The coronavirus vaccine has been around for a while and a number of people are getting their shots that would help to develop anti-bodies. A study conducted in the United Kingdom has found that some of the patients who do not have a strong immune system have low or no anti-body response even after receiving two doses of the vaccine. Experts continue to be clueless about this situation, but have opined that booster shots could be a good idea for some of the immunosuppressed people.
Such people will include those who have vasculitis and are taking a strong medication known as rituximab. There are also countries who have already started to give out booster COVID doses. Even the United Kingdom is planning to begin booster shots for people who are vulnerable and are expected to begin next month. Before they begin, the health authorities are waiting for suggestions from the independent panel known as the JCVI. The above study is known as the Octave Study that has been funded by the Medical Research Council and is overlooked by experts from the University of Birmingham. The information is a part of the evidence and will be helping towards the decisions made by the JCVI.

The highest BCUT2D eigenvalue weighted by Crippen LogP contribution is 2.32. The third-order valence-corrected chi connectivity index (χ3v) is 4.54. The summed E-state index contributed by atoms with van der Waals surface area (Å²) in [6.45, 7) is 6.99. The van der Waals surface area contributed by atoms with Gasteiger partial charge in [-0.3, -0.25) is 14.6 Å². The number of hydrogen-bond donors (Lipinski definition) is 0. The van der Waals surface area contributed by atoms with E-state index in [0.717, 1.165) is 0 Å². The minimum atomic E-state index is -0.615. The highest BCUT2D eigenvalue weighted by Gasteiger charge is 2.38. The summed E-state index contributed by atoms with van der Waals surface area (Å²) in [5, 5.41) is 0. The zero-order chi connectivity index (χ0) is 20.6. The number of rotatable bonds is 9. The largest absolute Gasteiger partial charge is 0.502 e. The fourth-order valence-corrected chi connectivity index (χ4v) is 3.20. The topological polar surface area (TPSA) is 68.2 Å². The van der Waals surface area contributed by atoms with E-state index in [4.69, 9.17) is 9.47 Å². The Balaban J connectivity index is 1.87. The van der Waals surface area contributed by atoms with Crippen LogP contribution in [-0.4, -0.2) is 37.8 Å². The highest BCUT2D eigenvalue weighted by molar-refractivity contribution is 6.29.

The people who were included in the trial also had cancer patients, patients with kidney or liver disease, inflammatory arthritis or those who are having a stem cell transplant. The results found that 40 percent of the participants showed 40 percent sub-optimal antibody response after two doses of the AstraZeneca or Pfizer vaccine. Nearly 11 percent of the participants did not generate any antibodies even after four weeks of taking two vaccine doses. Out of these many patients had vasculitis and were on the drug rituximab.
Despite the results, some of the real-world data has suggested that the COVID jabs were affective for people who had underlying health conditions and also reduces the risk of symptomatic COVID-19 by nearly 90 percent.
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